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Northland HS Senior is Semi-Finalist for Gates Scholarship

Gates Scholarship

February 11, 2021 -- Lam “Milo” Nguyen is a senior who will graduate this spring from Northland High School after being selected to complete his remaining high school requirements as a college student. “I take classes at Ohio State University now, and everything is online due to the pandemic,” said the 17-year-old Nguyen. Eric Watson, Milo’s senior counselor, at Northland boasts about Milo’s college performance so far. “He got straight As in all three of his OSU courses for the first quarter,” said Watson.

Nguyen is currently enrolled in the Seniors to Sophomore Program at Columbus City Schools, a dual enrollment program for seniors that enables them to earn a year’s worth of high school and college credit simultaneously. The program will allow students like Milo to be further challenged academically, gain valuable life skills and enter college as a sophomore.

“Milo is an outlier,” said Watson. “He taught himself classical piano and performed in a citywide conference before COVID.” Tanya McClanahan is the administrator of the Seniors to Sophomore program at the District. “I am honored to be on this path with Milo. It’s an honor to know him,” she said. 

Recently Milo learned he was a semi-finalist for the prestigious Gates Scholarship, a highly selective scholarship for outstanding minority high school seniors from low-income households. Nguyen is one of the thousands of students vying for one of 300 Gates Scholarships.

“I want to be an aerospace engineer and minor in astrophysics,” said Nguyen. “This scholarship will help me work at NASA or another big company like Boeing one day. People will always need planes to travel, so the industry should be around for a while.”

Nguyen has been fascinating with the universe since he was a small boy growing up in Vietnam. In one of his essays that he submitted to the Gates Scholarship Committee, he wrote, “growing up in the city of Saigon, Vietnam, the sky was permanently polluted, and the blanket of smog eternally concealed the grandeur of the night sky.” As a child, Nguyen read books about inventors such as Galileo Galilei, Neil Armstrong, and Stephen Hawking, but his biggest inspiration came from African American astrophysicist Neil deGrasse Tyson.

Nguyen wrote, “Dr. Neil deGrasse Tyson possesses the charm and inspiration of an approachable person. Knowledge can be learned, skills can be taught, but personality is hardly malleable; therefore, Dr. Neil deGrasse Tyson’s charm and passion are what I aspire to possess in the future.” 

Milo came to Columbus with his family two years ago. “From Vietnam, we went to California first," said Milo. “It got too expensive for my family, and we were about to be homeless, so we moved to Columbus because my aunt is here.”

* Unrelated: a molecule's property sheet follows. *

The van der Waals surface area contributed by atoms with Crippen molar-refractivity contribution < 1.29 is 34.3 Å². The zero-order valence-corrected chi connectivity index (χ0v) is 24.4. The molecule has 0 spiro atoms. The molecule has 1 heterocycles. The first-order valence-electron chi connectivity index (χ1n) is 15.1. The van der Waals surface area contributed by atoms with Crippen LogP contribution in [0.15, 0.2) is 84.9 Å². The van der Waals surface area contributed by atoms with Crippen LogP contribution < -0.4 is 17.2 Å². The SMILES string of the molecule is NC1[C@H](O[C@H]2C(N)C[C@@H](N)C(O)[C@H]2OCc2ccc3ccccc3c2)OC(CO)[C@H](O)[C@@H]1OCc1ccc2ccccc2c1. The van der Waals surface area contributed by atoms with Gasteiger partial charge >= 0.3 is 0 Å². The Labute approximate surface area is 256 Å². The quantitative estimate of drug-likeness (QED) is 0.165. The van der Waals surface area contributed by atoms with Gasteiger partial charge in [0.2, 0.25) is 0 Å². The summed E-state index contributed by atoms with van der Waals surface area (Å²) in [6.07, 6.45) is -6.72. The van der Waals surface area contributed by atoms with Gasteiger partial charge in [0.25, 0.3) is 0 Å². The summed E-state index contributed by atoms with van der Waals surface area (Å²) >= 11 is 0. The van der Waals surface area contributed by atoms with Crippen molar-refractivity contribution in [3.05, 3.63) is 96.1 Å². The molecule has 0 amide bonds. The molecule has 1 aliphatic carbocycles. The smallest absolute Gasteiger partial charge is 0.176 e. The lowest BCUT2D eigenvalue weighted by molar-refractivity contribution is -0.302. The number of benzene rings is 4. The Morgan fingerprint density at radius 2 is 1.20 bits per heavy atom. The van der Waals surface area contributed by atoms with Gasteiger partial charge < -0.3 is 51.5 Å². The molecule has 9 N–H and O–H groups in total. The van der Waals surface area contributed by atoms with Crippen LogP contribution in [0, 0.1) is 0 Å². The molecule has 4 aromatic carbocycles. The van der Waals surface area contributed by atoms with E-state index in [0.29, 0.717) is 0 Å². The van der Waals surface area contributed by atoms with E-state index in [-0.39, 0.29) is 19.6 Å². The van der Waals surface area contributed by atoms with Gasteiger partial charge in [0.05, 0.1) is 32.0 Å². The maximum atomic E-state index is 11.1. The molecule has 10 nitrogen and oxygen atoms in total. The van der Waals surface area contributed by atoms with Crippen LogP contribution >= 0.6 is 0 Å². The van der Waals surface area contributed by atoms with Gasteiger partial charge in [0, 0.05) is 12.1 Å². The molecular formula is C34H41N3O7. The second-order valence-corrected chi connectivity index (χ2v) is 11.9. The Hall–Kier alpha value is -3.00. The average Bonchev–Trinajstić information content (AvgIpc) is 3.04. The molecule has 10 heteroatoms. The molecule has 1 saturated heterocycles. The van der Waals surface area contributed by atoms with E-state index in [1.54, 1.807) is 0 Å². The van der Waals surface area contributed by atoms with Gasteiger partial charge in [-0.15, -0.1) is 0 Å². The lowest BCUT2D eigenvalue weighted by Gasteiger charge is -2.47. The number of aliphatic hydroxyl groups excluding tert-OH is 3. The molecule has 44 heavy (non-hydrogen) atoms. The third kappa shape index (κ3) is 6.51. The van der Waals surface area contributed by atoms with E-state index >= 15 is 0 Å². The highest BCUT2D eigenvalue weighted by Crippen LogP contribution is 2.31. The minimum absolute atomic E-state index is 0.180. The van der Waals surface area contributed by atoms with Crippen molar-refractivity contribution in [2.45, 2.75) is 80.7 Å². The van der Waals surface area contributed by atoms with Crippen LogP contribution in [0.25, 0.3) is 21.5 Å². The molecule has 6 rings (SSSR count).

At 15, Nguyen began high school right away at Northland but struggled. “The classes were too easy for me,” he said. That’s when Northland’s Business Education Teacher and AVID advisor Jaime Elledge got involved. Advancement Via Individual Determination or AVID’s mission is to prepare students for college readiness.

Milo’s circumstances were unique. “He couldn’t take College Credit Plus (CCP) courses initially because one of the requirements is you must be an Ohio resident for at least a year,” Elledge said. “We found an AP Calculus class at nearby Beechcroft that would accept Milo, but then we had a transportation issue.”

“My parents used our only car for work, so I rode my bicycle to Northland every day,” Nguyen said. “Beechcroft was too far by bike. That’s when Ms. Elledge really stepped up for me.”

“I drove Milo and one other student from Northland to Beechcroft every morning beginning in the Fall of 2019, so they could take AP Calculus,” said Elledge. “That was the only solution, and if I couldn’t make it, Mr. Sanchez at Northland was my back-up driver.”

“I couldn’t believe this teacher would do that for me,” said Nguyen. “Why would someone invest in this teenager from Vietnam? It didn’t make sense to me, but I think it’s because I struggle with self-confidence. When I applied for an internship at Bank of America last summer, I didn’t think they would pick me. I felt the same way when I applied for a job at Kroger.” 

Milo’s internship at Bank of America was researching laws and housing codes for Habitat for Humanity. The teenager currently works at Kroger as a customer service associate.

Milo says he’s only done three brave things in his young life. “I talked to a girl, got my driver’s license, and bought a $1,000 telescope with the money I made at my internship. My parents disapproved because they said that was too much money to spend on something that wasn’t a necessity.”

With a GPA of 4.1, Lam “Milo” Nguyen has already been accepted at OSU and the University of Michigan. “I was surprised both of them accepted me,” he said.

While he hasn’t decided where he will go to college, one thing is certain. Milo could graduate in three years, in 2024, thanks to the Seniors to Sophmore program at Columbus City Schools. That’s the same year Milo hopes to become a United States citizen.

“In 2018, a South High School senior, Ricardo Felix, was awarded a Gates Scholarship. In subsequent years, there have been semi-finalists but no winner,” said Kate Webster, the District’s High School Resource Counselor.

Lam “Milo” Nguyen is looking forward to his high school graduation in a few months.“Walking across the stage with my fellow Northland High School students is a milestone event for me and my family,” Nguyen said. The Northland senior expects to hear next month if he has moved on to the finalist stage for the Gates Scholarship.